With 100 percent of precincts reporting, Giffords bested Republican Jesse Kelly by 3,641 votes out of more than 273,000 cast. In an email conceding the race, Kelly wrote that "while we fell short here in District 8, Tuesday was a resounding victory for America," adding that "the citizens of this nation overwhelming chose limited government, fiscal sanity, and free market solutions."
But, Democrats suffered a setback in New York's 1st district where a ballot snafu took a race that had been called for Rep. Tim Bishop (D) and threw it into uncertainty. Although Bishop led 51 percent to 49 percent over Randy Altshuler (R) with 100 percent of precincts reporting, the local elections board has said a reporting error was made and that it is the Republican who is actually in the lead.
Meanwhile, in North Carolina's 2nd District, Rep. Bob Etheridge (D) may request a recount in his race against Republican Renee Ellmers, who currently leads by a slim margin. Official totals are slated to be tallied by Nov. 12, and if Ellmers' margin of victory is less than one percentage point, Etheridge will be entitled to ask for a recount. The AP has already called the race for Ellmers.
Here are updates on the eight races that remain uncalled:
* In Texas' 27th District, Rep. Solomon Ortiz (D) will request a recount in his race against Republican challenger Blake Farenthold. Farenthold currently leads by 799 votes, according to unofficial results.
* In Kentucky's 6th District, Rep. Ben Chandler (D) leads GOP challenger Andy Barr by just over 600 votes; Barr has requested a re-canvass, which will take place Nov. 12.
* In Illinois' 8th District, where the ballot count has been proceeding slowly, officials suspended tallying the vote over the weekend and are slated to resume today. Businessman Joe Walsh (R) was leading Rep. Melissa Bean (D) by 350 votes as of Friday.
* In New York's 25th District, election officials say it may be two weeks or more before a winner is declared in the neck-and-neck contest between Rep. Dan Maffei (D) and Republican Ann Marie Buerkle as absentees continue to trickle in. Buerkle currently has a narrow lead.
* In California's 11th District, Rep. Jerry McNerney (D) widened his lead over Republican David Harmer to 548 votes late Friday, although both sides are gearing up for a potential court fight as the absentee count progresses.
* In California's 20th District, Republican Andy Vidak's lead over Rep. Jim Costa (D) has been whittled down to 648 votes. Thousands of provisional and absentee ballots have yet to be counted.
* In Washington's 2nd District, Rep. Rick Larsen (D) lead over Republican John Koster grew to 3,841 votes as of Saturday night, giving the incumbent his widest margin yet.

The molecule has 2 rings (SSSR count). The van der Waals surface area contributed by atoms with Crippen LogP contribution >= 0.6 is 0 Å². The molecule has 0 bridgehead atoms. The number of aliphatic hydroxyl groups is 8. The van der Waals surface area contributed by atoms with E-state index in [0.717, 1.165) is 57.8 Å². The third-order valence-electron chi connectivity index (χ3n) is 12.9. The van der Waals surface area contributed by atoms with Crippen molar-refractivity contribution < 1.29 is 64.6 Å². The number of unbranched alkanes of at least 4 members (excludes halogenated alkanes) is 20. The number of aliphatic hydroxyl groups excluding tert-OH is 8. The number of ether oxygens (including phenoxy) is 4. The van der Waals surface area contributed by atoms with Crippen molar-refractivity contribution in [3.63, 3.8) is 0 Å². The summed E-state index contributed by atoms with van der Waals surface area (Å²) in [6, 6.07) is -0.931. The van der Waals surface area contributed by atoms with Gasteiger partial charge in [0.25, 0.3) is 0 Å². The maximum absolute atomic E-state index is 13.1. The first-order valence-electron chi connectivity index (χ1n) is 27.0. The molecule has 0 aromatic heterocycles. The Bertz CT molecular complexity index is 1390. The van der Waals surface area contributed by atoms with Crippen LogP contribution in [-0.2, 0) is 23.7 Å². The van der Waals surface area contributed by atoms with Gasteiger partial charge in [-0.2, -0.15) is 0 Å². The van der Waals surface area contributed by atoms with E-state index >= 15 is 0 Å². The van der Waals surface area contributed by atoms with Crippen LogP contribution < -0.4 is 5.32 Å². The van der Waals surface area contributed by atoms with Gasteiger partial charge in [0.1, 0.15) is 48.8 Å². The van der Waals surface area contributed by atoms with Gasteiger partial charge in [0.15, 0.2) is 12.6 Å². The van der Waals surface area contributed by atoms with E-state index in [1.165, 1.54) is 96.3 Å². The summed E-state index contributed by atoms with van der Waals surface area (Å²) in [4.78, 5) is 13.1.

* And in Virginia's 11th District, Rep. Gerry Connolly (D) claimed victory Friday with vote totals showing him ahead of businessman Keith Fimian (R) by 968 votes, although the AP has yet to call the race.
4. In his first Sunday show appearance since announcing last week he will step down as House Republican Conference Chairman, Rep. Mike Pence (R-Ind.) indicated that any decision about his future presidential, er, political ambitions will come after the year is out.
"My family and I are going to take our time to prayerfully consider ways that we can serve our state and serve our nation in the years ahead," Pence said during an appearance on ABC's "This Week," adding that he'll make a decision about a presidential run "after the first of the year."
Pence's remarks came days after the congressman announced he'll be addressing the Detroit Economic Club on Nov. 29, a high-profile event that is clearly aimed at increasing Pence's prominence on the national stage.
Meanwhile, New Jersey Gov. Chris Christie (R), whose outspoken style has garnered him plenty of positive attention among conservatives since he won election last year, ruled out a 2012 presidential run in an appearance on NBC's "Meet the Press."
Christie did leave some wiggle room for 2016, though, noting that he's "going to need a job" after 2013 -- if, of course, he loses a reelection bid.
5. Got plans tonight? Cancel them!
It's the post-election "Politics and Pints" -- our monthly trivia contest full of fun and prizes for the whole family. (Ok, that may be a slight exaggeration.)
It gets started at 7 pm tonight at the Capitol Lounge in D.C. So, bring your friends -- heck, bring your enemies -- and get ready for a night of political (and other) trivia.
Make sure to RSVP on our Facebook event page so we know you're coming!
With Aaron Blake and Felicia Sonmez
| November 8, 2010; 6:00 AM ET
Categories: Morning Fix
Save & Share: Previous: Dan Malloy wins Connecticut gubernatorial race, AP says, but Tom Foley is not conceding
Next: Could Christine O'Donnell have won?